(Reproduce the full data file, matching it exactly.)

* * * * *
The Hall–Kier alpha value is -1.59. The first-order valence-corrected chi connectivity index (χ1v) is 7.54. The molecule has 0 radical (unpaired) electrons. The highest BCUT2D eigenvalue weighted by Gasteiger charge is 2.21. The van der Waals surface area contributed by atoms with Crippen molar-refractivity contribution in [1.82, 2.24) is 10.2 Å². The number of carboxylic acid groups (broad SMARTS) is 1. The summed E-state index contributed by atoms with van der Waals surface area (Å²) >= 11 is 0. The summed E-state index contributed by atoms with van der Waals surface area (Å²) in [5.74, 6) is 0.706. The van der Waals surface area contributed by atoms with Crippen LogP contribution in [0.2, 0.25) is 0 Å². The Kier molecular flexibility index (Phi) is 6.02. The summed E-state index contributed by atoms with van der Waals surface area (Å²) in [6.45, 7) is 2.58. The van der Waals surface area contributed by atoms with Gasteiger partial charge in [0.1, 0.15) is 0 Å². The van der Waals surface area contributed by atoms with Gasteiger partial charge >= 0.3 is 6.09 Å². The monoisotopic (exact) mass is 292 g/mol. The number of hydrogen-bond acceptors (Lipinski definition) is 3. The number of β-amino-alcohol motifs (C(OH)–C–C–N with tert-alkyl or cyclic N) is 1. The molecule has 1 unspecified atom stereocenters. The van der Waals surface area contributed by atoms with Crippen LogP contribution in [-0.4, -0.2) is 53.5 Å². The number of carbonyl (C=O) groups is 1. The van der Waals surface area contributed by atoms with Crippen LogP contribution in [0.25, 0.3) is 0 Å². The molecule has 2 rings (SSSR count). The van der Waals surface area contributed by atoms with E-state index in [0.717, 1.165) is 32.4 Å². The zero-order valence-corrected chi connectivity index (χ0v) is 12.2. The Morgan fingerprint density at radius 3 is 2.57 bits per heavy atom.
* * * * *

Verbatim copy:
The Hall–Kier alpha value is -1.59. The first-order valence-corrected chi connectivity index (χ1v) is 7.54. The molecule has 0 radical (unpaired) electrons. The highest BCUT2D eigenvalue weighted by Gasteiger charge is 2.21. The van der Waals surface area contributed by atoms with Crippen molar-refractivity contribution in [1.82, 2.24) is 10.2 Å². The number of carboxylic acid groups (broad SMARTS) is 1. The summed E-state index contributed by atoms with van der Waals surface area (Å²) >= 11 is 0. The summed E-state index contributed by atoms with van der Waals surface area (Å²) in [5.74, 6) is 0.706. The van der Waals surface area contributed by atoms with Crippen LogP contribution in [0.2, 0.25) is 0 Å². The Kier molecular flexibility index (Phi) is 6.02. The summed E-state index contributed by atoms with van der Waals surface area (Å²) in [6.45, 7) is 2.58. The van der Waals surface area contributed by atoms with Gasteiger partial charge in [0.1, 0.15) is 0 Å². The van der Waals surface area contributed by atoms with Gasteiger partial charge >= 0.3 is 6.09 Å². The monoisotopic (exact) mass is 292 g/mol. The number of hydrogen-bond acceptors (Lipinski definition) is 3. The number of β-amino-alcohol motifs (C(OH)–C–C–N with tert-alkyl or cyclic N) is 1. The molecule has 1 unspecified atom stereocenters. The van der Waals surface area contributed by atoms with Crippen LogP contribution in [-0.4, -0.2) is 53.5 Å². The number of carbonyl (C=O) groups is 1. The van der Waals surface area contributed by atoms with Crippen LogP contribution in [0.25, 0.3) is 0 Å². The molecule has 2 rings (SSSR count). The van der Waals surface area contributed by atoms with E-state index in [0.717, 1.165) is 32.4 Å². The zero-order valence-corrected chi connectivity index (χ0v) is 12.2. The Morgan fingerprint density at radius 3 is 2.57 bits per heavy atom.